Unfair Play: Doha Conference Sheds Light on Biased Images of Muslim Women in Western Media

This week in Doha, Qatar, the “East and West — Women in Media’s Eye” conference took place in Education City. The Peninsula and The Gulf Times both had pieces on the event. However, I was hard pressed to find any articles about the conference in any Western based, English language media outlet. Insha’Allah (God willing), this event will get more attention in some Western English language media outlets because the results definitely need to be heard not only by readers in the Gulf.

Saadia Izzeldin Malik, a professor at Qatar University, presented a study that looked at images of Muslim women in Africa in two major U.S. magazines, Time and Newsweek, from 1950 to 1998. The results of her study were not surprising to me and are definitely one of the reasons why I rarely read either magazine anymore:

Using content analysis, the study found that in the 44 stories of the two news magazines used (Time and Newsweek from 1950-1998), women in Muslim countries in Africa were depicted within the themes of veil, Islam, female circumcision and famine, she said.

Malik stressed that within these themes, there are different metaphors used to depict the images of Muslim women from the North and sub-Saharan Africa, saying that photos, especially during famine portray African women as predominantly helpless and needy.

The results of Malik’s study shows that the framing of Muslim women through the veil and oppressive circumstances is not limited to Muslim women from the Middle East or various parts of Asia; it is a universal narrative. As has been discussed here on MMW on various occasions, the themes of the veil, Islam, and various oppressions cloud the media’s representation of Muslim women the world over. It is important that Western media’s coverage of Muslim women becomes more nuanced and Malik’s study is part of a growing amount of literature that attests to this.

Malik’s study is important because there is not a lot of media coverage of Muslim women in Africa and also because there is even less analysis of the media coverage of Muslim women in Africa. Because the coverage of Muslim women in Africa is so limited in Western media outlets, it is especially important that the coverage of African Muslim women does not become bogged down by various limited themes. It must focus on the issues that are facing African Muslim women. Malik also stresses that the coverage of African Muslim women needs to increase.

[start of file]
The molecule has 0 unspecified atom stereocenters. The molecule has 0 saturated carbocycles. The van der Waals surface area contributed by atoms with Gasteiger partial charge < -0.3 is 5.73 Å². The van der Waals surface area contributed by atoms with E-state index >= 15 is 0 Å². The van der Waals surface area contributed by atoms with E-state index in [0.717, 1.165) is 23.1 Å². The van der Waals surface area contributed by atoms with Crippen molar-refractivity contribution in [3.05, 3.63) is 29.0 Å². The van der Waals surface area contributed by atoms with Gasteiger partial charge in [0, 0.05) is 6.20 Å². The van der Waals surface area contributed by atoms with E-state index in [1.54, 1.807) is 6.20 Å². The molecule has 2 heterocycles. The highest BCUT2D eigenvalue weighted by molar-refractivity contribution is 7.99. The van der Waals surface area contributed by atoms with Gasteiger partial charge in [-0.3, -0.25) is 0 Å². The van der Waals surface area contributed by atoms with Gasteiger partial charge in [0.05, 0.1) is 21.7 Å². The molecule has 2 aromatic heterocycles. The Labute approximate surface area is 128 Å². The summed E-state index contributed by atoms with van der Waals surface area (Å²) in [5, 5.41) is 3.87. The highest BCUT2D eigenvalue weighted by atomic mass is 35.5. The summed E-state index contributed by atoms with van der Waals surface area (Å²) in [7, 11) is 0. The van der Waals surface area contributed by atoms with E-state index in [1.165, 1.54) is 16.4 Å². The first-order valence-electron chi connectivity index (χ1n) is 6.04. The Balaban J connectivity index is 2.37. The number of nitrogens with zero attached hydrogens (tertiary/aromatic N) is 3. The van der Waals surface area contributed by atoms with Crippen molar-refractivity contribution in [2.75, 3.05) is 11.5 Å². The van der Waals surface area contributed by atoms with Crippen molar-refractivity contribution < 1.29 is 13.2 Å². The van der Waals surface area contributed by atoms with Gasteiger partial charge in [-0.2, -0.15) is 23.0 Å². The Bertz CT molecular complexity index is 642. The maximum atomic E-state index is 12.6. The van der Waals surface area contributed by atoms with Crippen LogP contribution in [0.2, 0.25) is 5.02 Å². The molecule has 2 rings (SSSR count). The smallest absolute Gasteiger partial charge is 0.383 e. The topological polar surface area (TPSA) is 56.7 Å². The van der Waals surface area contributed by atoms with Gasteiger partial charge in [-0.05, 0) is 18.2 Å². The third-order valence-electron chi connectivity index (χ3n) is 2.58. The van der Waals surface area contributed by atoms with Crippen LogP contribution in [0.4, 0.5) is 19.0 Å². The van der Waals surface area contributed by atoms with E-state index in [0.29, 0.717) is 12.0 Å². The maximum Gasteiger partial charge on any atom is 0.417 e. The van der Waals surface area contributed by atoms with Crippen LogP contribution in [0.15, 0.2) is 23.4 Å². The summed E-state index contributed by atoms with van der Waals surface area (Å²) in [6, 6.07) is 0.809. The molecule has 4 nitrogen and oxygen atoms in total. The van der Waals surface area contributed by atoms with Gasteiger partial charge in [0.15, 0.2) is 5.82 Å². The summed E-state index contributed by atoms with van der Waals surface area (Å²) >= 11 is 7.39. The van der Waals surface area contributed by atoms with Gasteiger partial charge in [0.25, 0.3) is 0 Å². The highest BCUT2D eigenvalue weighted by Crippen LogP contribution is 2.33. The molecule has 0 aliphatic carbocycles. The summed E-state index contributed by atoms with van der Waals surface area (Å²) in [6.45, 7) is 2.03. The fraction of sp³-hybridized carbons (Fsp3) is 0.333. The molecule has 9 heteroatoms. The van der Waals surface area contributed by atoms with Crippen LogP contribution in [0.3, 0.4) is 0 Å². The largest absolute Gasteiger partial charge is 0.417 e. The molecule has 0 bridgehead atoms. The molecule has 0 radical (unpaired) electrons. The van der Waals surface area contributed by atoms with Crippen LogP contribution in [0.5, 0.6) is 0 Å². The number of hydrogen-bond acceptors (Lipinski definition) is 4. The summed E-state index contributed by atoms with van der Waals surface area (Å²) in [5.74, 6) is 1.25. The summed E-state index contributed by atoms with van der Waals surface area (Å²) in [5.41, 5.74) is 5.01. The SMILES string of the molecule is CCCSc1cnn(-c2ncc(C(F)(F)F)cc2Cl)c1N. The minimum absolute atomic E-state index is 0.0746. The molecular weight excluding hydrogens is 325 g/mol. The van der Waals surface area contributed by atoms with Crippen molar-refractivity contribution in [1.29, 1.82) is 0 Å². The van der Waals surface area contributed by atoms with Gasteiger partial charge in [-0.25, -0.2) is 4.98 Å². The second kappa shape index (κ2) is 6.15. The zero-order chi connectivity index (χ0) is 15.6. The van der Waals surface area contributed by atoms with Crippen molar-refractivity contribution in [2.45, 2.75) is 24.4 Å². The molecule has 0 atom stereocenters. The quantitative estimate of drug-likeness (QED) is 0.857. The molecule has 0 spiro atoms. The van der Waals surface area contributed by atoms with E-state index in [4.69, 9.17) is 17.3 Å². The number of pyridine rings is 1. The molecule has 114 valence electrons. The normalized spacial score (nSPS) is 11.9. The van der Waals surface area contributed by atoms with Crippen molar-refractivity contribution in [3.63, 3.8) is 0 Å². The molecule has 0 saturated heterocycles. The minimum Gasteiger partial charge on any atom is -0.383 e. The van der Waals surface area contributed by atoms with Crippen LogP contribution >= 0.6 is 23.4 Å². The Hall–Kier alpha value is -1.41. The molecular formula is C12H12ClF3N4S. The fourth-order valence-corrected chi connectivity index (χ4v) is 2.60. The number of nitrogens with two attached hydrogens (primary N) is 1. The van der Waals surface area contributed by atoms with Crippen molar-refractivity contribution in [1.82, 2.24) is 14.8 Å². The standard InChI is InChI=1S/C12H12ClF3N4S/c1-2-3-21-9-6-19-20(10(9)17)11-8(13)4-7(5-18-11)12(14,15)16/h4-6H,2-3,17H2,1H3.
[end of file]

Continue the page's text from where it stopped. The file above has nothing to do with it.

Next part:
In addition to Malik’s study on the representation of African Muslim women, another study, done by Daniela Conte, was presented on the the representation of Muslim women on Italian television. Perhaps unsurprisingly, she found that the representation of Muslim women on Italian television typically confirmed the stereotypical idea of a  “Muslim woman who is mainly victim of abuses and without rights.” This was an especially important part of Conte’s study:

“This portrayal confirms the male-dominated approach of media and even the tendency towards a simplification of media contents and the reduction of the complex society into stereotyping categories,” she added.

This point is really crucial because the stereotyping and simplification of Muslim women and the issues that affect us are just as much a result of patriarchy and the male-dominated approach of media as it is racism and Islamophobia in the media.

These studies, as well as the others, presented at the conference show once more how media represented of Muslim women needs to be greatly improved. All Muslim women ask for is a fair portrayal. Is that too much to ask?

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